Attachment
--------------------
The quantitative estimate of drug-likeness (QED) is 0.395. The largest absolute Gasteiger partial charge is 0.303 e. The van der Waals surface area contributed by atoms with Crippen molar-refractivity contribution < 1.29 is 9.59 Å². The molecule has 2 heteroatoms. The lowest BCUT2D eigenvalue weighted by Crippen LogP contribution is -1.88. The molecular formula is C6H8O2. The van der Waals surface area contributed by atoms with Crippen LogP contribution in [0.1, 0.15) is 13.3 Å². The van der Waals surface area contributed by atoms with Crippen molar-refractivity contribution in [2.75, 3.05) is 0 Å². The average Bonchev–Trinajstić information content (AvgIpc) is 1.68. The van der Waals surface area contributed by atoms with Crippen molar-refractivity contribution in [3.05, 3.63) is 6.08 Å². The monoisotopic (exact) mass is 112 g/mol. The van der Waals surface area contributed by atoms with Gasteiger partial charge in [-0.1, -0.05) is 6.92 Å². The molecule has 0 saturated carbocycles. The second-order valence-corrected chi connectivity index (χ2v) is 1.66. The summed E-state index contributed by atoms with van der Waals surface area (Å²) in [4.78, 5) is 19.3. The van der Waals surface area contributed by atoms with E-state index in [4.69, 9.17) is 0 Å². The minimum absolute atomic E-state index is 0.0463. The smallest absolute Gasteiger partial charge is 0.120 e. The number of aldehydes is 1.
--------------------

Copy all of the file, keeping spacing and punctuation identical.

The quantitative estimate of drug-likeness (QED) is 0.395. The largest absolute Gasteiger partial charge is 0.303 e. The van der Waals surface area contributed by atoms with Crippen molar-refractivity contribution < 1.29 is 9.59 Å². The molecule has 2 heteroatoms. The lowest BCUT2D eigenvalue weighted by Crippen LogP contribution is -1.88. The molecular formula is C6H8O2. The van der Waals surface area contributed by atoms with Crippen LogP contribution in [0.1, 0.15) is 13.3 Å². The van der Waals surface area contributed by atoms with Crippen molar-refractivity contribution in [2.75, 3.05) is 0 Å². The average Bonchev–Trinajstić information content (AvgIpc) is 1.68. The van der Waals surface area contributed by atoms with Crippen molar-refractivity contribution in [3.05, 3.63) is 6.08 Å². The monoisotopic (exact) mass is 112 g/mol. The van der Waals surface area contributed by atoms with Gasteiger partial charge in [-0.1, -0.05) is 6.92 Å². The molecule has 0 saturated carbocycles. The second-order valence-corrected chi connectivity index (χ2v) is 1.66. The summed E-state index contributed by atoms with van der Waals surface area (Å²) in [4.78, 5) is 19.3. The van der Waals surface area contributed by atoms with E-state index in [4.69, 9.17) is 0 Å². The minimum absolute atomic E-state index is 0.0463. The smallest absolute Gasteiger partial charge is 0.120 e. The number of aldehydes is 1.